It’s more than running, It’s the whole community, the preparation. It’s being self-sufficient throughout the race and then also, mixing with the other competitors. It’s a very competitive sport but on the start line, you’re mixing with other people from all over the world – Rachid and Mohamed for example. It’s just that relationship that you can forge over a week-long period which really draws me into ultras, especially multi-day.
Having said that, my ultra-running experience is so limited and I’m sure a lot of the followers will be fairly surprised to read that the MDS was my first multi-day race, so it was completely uncharted territory for me. The long stage of MDS was the farthest I’d ever run by 12-kilometers, ity was all so new.
Tom: It’s just such a huge learning project. I’m so new to that. I’ve got so much to learn and will just be learning as much and as much as I can in the sport.
Ian: Yes, okay. I’m getting a sense that maybe the multi-day type experience is where you will place an emphasis but obviously single-day ultras are also going to figure. Being in the army and the way that Marathon des Sables is organised, is the race just like another army training exercise – Is it just like another military campaign?
Tom: There are certain similarities, I think that’s why Marathon des Sables attracts a great deal of serving and ex-military personnel not only from the UK but also from all across the world. It’s self-sufficient element is classic military and replicates doing something hard – be it a long insertion march or similar, plus you must carry weight. Post the run, it’s about getting yourself back into your tent and then starting to look after yourself, looking after your body, doing all of that, the basic administrations, sorting out your feet, stretching, making sure you’re fully hydrated again, getting your nutrition on – classic army!
This is what really draws everyone closer together, you’re going through that together. You are living in a confined space in a tent with 7 other people and the camaraderie that’s built up over a very short period of time is very similar to the military, which I think is absolutely amazing.
Ian: The process of working out how you were going to spend the week in the desert in terms of your kit selection, your food choices, were they just extensions of what you’ve experienced as a soldier or did you specifically pool information and speak to people to find out what type of equipment to use? It can be a daunting task when you think about this whole self-sufficiency thing and the fact that you’ve got to carry everything that you need. The only thing that you’re being given is water and a shelter for the night and it’s all basic.
Join Tom Evans, Elisabet Barnes and Sondre Amdahl on our Multi-Day Training Camp in Lanzarote – information HERE.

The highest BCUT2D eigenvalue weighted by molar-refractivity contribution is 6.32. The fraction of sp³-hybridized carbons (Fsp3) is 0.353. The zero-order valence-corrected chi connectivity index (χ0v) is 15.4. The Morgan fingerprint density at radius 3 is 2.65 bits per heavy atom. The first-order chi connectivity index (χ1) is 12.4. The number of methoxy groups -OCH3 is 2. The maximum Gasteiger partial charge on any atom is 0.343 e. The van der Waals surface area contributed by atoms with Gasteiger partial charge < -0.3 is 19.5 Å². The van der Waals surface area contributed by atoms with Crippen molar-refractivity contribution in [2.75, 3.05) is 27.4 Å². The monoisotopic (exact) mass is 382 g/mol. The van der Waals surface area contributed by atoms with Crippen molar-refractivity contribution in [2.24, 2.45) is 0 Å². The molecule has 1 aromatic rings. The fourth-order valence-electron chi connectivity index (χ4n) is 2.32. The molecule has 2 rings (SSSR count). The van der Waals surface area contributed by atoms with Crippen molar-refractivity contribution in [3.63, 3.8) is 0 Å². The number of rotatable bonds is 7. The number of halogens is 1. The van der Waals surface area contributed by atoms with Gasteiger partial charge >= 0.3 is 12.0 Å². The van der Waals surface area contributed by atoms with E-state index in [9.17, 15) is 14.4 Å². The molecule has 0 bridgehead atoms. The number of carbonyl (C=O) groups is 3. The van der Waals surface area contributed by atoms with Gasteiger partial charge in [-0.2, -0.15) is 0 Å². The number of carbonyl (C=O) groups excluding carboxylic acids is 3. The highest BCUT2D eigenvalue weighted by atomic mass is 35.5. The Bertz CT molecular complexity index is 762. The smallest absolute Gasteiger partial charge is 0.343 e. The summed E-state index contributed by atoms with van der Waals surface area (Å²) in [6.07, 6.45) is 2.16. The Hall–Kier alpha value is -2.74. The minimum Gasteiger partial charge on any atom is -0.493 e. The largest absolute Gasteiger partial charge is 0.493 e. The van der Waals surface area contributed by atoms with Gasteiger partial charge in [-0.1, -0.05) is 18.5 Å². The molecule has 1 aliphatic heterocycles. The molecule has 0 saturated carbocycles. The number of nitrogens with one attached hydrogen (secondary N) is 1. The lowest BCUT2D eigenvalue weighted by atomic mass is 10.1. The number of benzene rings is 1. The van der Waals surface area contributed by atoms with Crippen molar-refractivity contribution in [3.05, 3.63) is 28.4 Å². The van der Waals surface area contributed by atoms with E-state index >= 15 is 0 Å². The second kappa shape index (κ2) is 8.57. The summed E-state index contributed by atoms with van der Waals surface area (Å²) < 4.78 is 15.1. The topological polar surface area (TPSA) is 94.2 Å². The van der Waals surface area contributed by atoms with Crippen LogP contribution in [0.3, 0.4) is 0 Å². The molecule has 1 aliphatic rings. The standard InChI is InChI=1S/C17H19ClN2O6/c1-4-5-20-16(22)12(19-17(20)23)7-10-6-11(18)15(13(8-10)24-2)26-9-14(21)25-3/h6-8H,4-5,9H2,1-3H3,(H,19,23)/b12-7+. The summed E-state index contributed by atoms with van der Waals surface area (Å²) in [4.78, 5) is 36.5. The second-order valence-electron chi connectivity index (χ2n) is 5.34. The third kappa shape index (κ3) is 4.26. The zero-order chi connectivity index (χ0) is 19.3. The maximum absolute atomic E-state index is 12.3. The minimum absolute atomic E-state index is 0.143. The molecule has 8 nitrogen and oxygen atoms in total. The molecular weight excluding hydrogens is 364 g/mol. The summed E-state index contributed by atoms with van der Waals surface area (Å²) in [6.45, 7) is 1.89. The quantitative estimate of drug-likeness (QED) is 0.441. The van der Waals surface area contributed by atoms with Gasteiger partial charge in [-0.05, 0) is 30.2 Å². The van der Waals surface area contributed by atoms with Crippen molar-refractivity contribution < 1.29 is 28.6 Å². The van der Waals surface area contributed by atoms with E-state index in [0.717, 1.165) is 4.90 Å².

Tom: Yes, I spent a bit of time speaking to lots of people. I was lucky enough to be around for the MDS Expo in London which was excellent. That was my springboard to start my research really – the kit, the foods, the heat training and the hydration strategy that I was going to implement during the race.
I spent a great deal of time testing different kit, my room at home now is full with different backpacks and different pairs of shorts and socks – it can be expensive!
Tom: It’s important to be specific, my needs are different to others in the race. For example, I completed the whole race quicker than say someone takes to do just the long stage. That is significant! The demands on ones feet, clothing, time on legs, nutrition and so on can’t be underestimated.
Tom: It’s very different. It’s a very, very different experience. I started day one with six and a half kilo pack exactly. I had a few comforts, had a nice a nice warm jacket, a good sleeping bag but no roll mat, my food reserves were weighed out and light weight and I probably didn’t carry as many calories as I would have liked and no stove, all my food was cold. But having said that, because I ended up getting in early during the days, I was able to warm my water up naturally in the sun. It can be a very daunting process, ask a 100-people they’d probably tell you 100 different answers.
It’s important to find out what works for you, what’s comfortable but also assess the race and your goals. Most will walk far more than they anticipate, I was lucky, I ran pretty much the whole race but it’s a very different story once you move out of the top 10%.
Ian: Yes. I’m impressed for a first-timer with the fact that you got your pack down to 6.5kg, that obviously must mean that you weren’t eating much more than two and a half thousand calories per day. You said that you’d been quite a big guy over 80 kgs, I don’t know what you’re racing weight is now, you’ve lost weight so need less calories. Andy Symonds from the UK, he was looking for top-10 and he achieved that but he did say to me that as the week went on, he was just permanently hungry and he wasn’t getting enough calories to function as he wanted.